In that CNN interview, Comer had added that House Republicans did not trust the Justice Department to give the matter of Biden’s classified documents an appropriate level of scrutiny. The House Judiciary Committee on Friday requested that Attorney General Merrick Garland turn over information related to the discovery of documents and Garland’s appointment of special counsel Richard Hur to oversee the investigation.

White House officials “can say they’re being transparent, but it’s anything but,” the committee chairman, Rep. Jim Jordan, R-Ohio, told Fox News Channel’s “Sunday Morning Futures.”

White House lawyer Richard Sauber said in a statement Saturday that a total of six pages of classified documents were found from Biden’s time serving as vice president in the Obama administration during a search of Biden’s private library. The White House had said previously that only a single page was found there.

The latest disclosure was in addition to the discovery of documents found in December in Biden’s garage and in November at his former offices at the Penn Biden Center in Washington.

Sauber said that Biden’s personal lawyers, who did not have security clearances, stopped their search after finding the first page on Wednesday evening. Sauber found the remaining material Thursday, as he was facilitating their retrieval by Justice Department. Sauber did not explain why the White House waited two days to provide an updated accounting. The White House is already facing scrutiny for waiting more than two months to acknowledge the discovery of the initial group of documents at the Biden office.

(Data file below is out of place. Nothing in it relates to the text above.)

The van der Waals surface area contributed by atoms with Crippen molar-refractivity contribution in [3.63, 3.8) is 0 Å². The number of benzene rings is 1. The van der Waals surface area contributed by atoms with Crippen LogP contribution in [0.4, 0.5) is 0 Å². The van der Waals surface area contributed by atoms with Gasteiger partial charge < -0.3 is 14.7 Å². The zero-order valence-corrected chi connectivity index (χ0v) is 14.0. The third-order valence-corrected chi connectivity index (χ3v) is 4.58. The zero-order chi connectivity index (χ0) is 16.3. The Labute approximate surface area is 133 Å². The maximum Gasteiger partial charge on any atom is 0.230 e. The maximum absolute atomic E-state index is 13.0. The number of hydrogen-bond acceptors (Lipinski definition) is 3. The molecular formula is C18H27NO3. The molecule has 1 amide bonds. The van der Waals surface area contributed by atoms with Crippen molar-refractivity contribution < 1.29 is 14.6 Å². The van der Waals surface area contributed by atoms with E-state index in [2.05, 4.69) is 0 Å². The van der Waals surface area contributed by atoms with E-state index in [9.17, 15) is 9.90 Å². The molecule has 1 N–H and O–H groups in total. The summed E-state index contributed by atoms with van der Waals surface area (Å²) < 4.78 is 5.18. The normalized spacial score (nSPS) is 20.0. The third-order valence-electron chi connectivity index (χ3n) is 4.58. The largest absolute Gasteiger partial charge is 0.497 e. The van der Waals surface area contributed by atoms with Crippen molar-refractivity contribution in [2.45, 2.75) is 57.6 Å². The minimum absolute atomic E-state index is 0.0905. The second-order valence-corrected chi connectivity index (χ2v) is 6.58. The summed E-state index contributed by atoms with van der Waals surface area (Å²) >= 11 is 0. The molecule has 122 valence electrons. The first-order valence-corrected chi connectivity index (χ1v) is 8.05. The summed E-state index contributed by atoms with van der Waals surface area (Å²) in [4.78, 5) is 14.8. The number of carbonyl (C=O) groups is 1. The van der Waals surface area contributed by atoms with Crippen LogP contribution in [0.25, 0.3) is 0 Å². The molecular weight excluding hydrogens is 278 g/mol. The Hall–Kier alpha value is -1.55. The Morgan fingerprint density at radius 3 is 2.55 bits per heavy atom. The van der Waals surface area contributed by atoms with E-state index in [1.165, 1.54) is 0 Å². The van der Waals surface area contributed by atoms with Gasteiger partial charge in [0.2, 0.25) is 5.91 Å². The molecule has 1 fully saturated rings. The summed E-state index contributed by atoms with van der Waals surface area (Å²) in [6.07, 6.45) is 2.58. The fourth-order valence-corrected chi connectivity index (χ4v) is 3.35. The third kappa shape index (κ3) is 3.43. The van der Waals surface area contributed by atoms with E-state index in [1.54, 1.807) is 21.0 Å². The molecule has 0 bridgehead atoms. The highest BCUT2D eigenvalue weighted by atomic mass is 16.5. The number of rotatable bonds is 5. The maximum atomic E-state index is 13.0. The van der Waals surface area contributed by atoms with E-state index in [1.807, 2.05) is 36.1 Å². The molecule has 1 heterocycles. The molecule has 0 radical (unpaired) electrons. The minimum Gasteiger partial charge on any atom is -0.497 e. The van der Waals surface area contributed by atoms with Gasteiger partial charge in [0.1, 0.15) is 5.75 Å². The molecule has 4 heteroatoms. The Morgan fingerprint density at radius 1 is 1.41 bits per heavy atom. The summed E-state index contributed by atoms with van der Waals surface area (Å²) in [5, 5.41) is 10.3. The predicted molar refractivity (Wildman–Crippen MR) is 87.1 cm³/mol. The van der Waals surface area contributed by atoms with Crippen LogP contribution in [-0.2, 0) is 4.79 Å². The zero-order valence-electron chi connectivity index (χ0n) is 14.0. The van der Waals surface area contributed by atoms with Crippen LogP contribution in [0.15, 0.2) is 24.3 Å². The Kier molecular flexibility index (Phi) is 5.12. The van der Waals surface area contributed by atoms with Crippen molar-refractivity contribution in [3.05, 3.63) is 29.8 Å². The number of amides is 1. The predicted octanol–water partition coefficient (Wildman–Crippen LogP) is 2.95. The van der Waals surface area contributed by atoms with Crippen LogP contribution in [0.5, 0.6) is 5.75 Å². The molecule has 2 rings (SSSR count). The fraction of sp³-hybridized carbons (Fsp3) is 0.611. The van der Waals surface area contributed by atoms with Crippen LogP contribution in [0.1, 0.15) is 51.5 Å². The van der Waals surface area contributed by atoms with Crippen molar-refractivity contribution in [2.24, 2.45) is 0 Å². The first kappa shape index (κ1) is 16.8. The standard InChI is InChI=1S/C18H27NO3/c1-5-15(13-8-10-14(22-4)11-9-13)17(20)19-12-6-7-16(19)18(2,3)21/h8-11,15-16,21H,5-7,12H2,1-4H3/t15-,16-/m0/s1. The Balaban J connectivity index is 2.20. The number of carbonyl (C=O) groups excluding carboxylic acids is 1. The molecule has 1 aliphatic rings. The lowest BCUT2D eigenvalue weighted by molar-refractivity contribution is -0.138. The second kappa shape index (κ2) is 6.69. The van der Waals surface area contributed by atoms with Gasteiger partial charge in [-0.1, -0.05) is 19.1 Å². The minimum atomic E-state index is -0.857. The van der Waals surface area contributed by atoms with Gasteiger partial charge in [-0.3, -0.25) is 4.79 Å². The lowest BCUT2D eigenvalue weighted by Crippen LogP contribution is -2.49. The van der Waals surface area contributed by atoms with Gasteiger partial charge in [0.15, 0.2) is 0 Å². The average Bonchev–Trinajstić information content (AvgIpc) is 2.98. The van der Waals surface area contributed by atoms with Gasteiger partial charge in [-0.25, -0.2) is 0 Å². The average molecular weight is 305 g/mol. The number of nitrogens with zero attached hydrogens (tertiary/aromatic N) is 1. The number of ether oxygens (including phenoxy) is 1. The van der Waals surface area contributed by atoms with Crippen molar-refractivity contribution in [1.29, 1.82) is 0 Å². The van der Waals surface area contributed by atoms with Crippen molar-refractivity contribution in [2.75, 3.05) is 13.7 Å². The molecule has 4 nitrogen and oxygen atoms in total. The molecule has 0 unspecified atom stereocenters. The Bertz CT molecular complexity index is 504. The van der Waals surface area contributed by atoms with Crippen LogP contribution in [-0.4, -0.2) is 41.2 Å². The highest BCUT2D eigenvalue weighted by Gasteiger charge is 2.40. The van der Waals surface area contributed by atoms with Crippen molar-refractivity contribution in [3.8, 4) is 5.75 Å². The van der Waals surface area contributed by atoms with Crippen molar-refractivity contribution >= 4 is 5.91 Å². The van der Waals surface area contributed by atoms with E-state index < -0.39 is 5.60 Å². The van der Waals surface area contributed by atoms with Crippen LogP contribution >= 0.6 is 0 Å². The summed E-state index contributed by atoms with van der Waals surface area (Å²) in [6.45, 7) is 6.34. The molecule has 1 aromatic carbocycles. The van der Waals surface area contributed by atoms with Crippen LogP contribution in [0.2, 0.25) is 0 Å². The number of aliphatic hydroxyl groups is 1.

Rep. Jamie Raskin of Maryland, the top Democrat on the House Oversight and Accountability Committee, said the Justice Department rightfully appointed special counsels to “get to the bottom” of the Biden classified documents matter as well as in a separate investigation into the mishandling of classified documents at former President Donald Trump’s private club and residence in Florida.

But Raskin also stressed key differences between the two cases, including that Biden’s team readily handed over documents to the National Archives compared with Trump’s repeated resistance to such requests.

“We should keep a sense of proportion and measure about what we’re talking about,” Raskin told CNN.

Asked Sunday if his oversight committee would investigate Trump’s handling of classified documents as well, Comer demurred.

“There have been so many investigations of President Trump, I don’t feel like we need to spend a whole lot of time investigating President Trump, because the Democrats have done that for the past six years,” he said.